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Iceland - Alfemoe /Draugr /Fylgia

Alfemoe: The Icelandic equivalent to the German Alp.

Draugr: Mentioned in several of the 'Phantoms and Revenants' type books of differing languages. Possibly more of a 'were' creature than a vampire.

Here is some new information I got on this creature, it seems that there are several regional differences in spelling and pronunciation. Still being researched.
        Drauger- Icelandic Saga- this is an animated corpse that comes forth from its grave mound or shows restlessness on the way to the burial place. This creature is also know as an Aptrgangr (after-goer or one who walkers after death.) The Drauger is the roaming undead most frequently encountered in Icelandic Sagas. Whichever name used, the undead of Scandinavia was a physical body, the actual corpse of the deceased.
        The physical descriptions of the undead in Scandinavian cultures are said to be "hel-blar" or black as death. Another term used to describe the undead is "na-fole" meaning corpse pale. The other characteristics of the Draugr are that it can swell to an enormous size and also heavy which suggests that the swelling be not due to decay gases. Described as being uncorrupt for many years after death. The creature has extreme strength. They tend to kill by crushing their victim to death.
        The Drauger also reportedly possessed magical powers, they had knowledge of the future, can control the weather, shape-shifting capabilities. The Drauger could also move magically through the earth, as though they were swimming through the stone.
        Luckily for the Vikings there were precautions that they could take against the Drauger. These precautions were practiced from Viking times to present to prevent the dead from rising again in Scandinavia. Some of the easier ways to prevent the dead from rising they could place an open pair of scissors on the dead persons chest, laying straws crosswise under the shroud, they would also tie the big toes together so that the legs could not be separated and needles run into the soles of the feet.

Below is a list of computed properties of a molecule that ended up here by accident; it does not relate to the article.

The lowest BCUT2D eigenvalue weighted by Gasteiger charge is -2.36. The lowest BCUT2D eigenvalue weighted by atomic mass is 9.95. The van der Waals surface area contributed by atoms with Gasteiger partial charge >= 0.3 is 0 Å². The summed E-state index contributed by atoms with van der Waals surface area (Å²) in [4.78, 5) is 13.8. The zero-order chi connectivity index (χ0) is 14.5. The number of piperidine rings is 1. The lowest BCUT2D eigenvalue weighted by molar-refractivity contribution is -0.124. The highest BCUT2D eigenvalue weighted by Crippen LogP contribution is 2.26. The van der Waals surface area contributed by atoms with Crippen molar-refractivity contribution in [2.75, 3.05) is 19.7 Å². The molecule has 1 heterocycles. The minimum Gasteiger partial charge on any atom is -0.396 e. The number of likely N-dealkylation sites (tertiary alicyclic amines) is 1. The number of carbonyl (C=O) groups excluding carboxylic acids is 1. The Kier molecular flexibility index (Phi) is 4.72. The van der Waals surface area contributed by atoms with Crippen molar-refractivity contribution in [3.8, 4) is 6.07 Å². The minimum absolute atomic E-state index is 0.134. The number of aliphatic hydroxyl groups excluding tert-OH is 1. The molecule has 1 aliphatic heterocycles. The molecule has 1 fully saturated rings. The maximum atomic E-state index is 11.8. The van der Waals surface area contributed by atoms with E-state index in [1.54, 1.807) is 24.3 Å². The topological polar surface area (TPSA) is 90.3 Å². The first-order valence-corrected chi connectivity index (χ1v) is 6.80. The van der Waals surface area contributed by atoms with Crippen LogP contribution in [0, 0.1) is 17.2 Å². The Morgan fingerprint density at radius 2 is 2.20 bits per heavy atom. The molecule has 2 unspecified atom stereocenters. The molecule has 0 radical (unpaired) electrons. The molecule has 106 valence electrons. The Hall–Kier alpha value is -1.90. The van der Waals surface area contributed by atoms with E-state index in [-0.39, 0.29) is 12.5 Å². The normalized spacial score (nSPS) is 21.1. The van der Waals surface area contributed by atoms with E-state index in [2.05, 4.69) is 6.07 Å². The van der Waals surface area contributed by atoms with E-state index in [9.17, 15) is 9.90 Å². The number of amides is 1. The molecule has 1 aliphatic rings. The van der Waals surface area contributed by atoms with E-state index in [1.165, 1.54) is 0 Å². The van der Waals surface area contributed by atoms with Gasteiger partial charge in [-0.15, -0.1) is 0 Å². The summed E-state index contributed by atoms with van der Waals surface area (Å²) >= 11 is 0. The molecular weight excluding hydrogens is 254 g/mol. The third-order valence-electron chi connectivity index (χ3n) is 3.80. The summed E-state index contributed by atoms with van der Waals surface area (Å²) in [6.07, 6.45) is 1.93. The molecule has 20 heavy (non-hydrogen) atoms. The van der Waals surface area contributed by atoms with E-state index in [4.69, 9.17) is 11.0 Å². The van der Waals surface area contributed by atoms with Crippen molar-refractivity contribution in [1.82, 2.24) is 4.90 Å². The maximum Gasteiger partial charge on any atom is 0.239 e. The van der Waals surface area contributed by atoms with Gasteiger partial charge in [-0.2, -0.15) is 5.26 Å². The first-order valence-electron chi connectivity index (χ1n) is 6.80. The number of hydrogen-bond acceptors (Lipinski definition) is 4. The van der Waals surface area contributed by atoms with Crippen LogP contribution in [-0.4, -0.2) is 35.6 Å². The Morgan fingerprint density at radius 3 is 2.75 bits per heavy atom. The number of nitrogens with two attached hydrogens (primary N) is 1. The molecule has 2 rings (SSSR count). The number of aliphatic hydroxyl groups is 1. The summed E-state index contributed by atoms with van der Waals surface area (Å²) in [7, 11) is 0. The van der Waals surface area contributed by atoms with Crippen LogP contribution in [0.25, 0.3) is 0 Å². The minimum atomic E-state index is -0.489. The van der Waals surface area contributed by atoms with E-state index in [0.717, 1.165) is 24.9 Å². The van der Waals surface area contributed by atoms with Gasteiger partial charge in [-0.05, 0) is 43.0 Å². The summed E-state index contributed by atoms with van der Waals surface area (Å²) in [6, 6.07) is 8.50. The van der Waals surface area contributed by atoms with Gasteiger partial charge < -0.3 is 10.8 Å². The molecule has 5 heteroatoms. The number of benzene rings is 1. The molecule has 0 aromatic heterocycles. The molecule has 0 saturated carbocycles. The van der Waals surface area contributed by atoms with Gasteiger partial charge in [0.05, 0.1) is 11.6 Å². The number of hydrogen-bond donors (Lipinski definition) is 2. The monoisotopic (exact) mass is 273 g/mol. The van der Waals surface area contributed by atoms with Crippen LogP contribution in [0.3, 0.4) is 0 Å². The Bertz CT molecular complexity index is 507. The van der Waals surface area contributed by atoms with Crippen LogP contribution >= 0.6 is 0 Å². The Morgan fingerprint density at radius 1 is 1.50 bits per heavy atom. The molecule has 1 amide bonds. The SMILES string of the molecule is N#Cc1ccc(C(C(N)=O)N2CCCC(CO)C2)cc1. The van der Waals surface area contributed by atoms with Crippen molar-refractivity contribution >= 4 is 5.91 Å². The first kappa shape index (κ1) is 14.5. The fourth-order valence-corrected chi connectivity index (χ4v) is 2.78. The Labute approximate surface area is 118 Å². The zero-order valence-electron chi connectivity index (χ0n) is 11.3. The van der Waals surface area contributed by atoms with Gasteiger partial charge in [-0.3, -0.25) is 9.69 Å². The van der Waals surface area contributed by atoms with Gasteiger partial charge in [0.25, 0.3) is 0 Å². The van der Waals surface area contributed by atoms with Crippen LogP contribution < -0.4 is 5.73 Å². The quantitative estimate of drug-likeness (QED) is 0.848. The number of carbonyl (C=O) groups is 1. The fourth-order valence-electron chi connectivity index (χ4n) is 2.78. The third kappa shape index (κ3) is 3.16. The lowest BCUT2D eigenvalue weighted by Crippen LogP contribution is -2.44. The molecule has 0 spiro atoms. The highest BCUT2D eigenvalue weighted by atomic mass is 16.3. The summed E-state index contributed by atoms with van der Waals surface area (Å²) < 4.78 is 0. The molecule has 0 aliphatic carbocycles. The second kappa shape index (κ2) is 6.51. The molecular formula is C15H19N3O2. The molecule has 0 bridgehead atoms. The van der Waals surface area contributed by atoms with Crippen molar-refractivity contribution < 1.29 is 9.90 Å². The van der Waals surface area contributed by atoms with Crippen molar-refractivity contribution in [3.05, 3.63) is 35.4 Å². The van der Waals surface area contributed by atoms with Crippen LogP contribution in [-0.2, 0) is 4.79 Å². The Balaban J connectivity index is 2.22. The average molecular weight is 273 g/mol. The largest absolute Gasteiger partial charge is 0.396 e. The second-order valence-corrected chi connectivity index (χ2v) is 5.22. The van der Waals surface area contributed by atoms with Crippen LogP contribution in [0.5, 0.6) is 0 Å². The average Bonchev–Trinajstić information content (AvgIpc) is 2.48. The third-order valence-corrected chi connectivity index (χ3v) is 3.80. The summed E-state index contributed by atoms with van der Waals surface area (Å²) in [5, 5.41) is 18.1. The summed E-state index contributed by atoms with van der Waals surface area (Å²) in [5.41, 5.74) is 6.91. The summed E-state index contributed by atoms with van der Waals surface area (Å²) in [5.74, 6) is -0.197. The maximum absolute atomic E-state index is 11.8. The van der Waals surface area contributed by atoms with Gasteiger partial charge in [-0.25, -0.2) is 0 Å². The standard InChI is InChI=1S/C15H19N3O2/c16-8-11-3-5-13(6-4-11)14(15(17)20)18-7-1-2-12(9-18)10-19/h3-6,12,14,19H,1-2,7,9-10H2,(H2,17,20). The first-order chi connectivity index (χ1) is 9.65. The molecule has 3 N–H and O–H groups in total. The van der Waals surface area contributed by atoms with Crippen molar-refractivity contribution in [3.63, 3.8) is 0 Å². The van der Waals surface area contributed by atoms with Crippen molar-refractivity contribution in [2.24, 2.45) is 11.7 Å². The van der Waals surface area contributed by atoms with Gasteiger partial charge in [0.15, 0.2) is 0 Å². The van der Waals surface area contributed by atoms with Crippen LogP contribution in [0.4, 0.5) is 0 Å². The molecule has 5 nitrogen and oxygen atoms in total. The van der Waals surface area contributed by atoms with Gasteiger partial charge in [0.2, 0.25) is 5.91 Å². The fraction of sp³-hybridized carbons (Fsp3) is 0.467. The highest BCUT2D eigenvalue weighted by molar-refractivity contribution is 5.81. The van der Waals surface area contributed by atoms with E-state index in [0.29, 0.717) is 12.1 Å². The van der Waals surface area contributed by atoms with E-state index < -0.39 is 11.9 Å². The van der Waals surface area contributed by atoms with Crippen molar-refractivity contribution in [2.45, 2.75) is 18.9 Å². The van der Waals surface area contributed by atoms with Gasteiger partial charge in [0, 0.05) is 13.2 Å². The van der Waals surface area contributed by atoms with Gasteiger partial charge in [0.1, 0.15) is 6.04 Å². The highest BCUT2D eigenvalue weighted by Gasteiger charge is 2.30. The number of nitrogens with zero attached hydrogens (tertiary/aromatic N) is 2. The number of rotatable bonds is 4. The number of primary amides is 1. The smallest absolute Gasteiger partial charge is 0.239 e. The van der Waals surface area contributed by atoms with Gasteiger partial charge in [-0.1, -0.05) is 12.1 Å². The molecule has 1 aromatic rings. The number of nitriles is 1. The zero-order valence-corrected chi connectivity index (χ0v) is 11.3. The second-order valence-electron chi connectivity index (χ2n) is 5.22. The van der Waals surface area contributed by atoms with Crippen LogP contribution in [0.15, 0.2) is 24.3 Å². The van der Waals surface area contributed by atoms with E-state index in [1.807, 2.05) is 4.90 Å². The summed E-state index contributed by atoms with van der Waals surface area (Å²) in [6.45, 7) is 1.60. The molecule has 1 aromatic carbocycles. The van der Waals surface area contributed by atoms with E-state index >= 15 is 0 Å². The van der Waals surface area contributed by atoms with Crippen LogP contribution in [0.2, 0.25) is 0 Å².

The precautions listed above were always done directly to the corpse, the following however, were precautions taken on the things surrounding the corpse to prevent it from rising. When the coffin is carried out, the bearers would stop at the door, just within the threshold and they would raise and lower the coffin three times in different directions, thus forming the sign of the cross. Once this has been done all the chairs and stools on which the casket had rested on, must be turned over. During the actual burial, in the churchyard, the parson must pray for the rest of the dead and binds the grave itself with magical words, thus making it impossible for the dead to escape.
        The Scandinavians also had special corpse doors in the home. These were bricked up openings that could be torn down to remove the coffin, feet first. Then the doorway would be resealed again firmly. This was done immediately, because it was believed that the dead could only enter a home from the way that they were removed. By removing the corpse feet first it was thought that they were depriving the undead of a clear view of how they were removed from their home.
        Considering the time period during which the legends of Scandinavia were created it is no surprise that they were unaware of the effect that the germs from the corpses had on them. So, of course, they believed that the dead were just trying to spread evil. As the draugr was dead it was felt that they had a longing for the things of life and even envied those still alive. They felt cold, hungry and longed for their loved ones. So to express their feelings and needs they killed things. They would decimate livestock of those that they cared about by running them to death.
        To kill the Drauger, one must overcome them by hand-to-hand combat, wrestling it until it has been subdued. Then the combatant must decapitate the ghost with a sword. Some traditions have the hero leap or walk between the head and body three times. Or the hero could drive a wooden stake into the headless body. The final step was to burn the remains until they became cold ashes and then either bury the ashes in a remote spot or throw them out to sea. Draug was an Old Norwegian term that may have had cross over
        Note that the Drauger and the Grendel of Beowulf display a lot of the same characteristics. The Grendel was a giant shape-shifting creature, a dweller of the supernatural environment. The Grendel spends most of its time acting out motives of envy and desire for the things in life (does this sound vaguely familiar.). Incorporated are elements from the old Germanic culture of Anglo-Saxons and newer influences of Christianity

Fylgia: Vampire of Icelandic folklore, under research.


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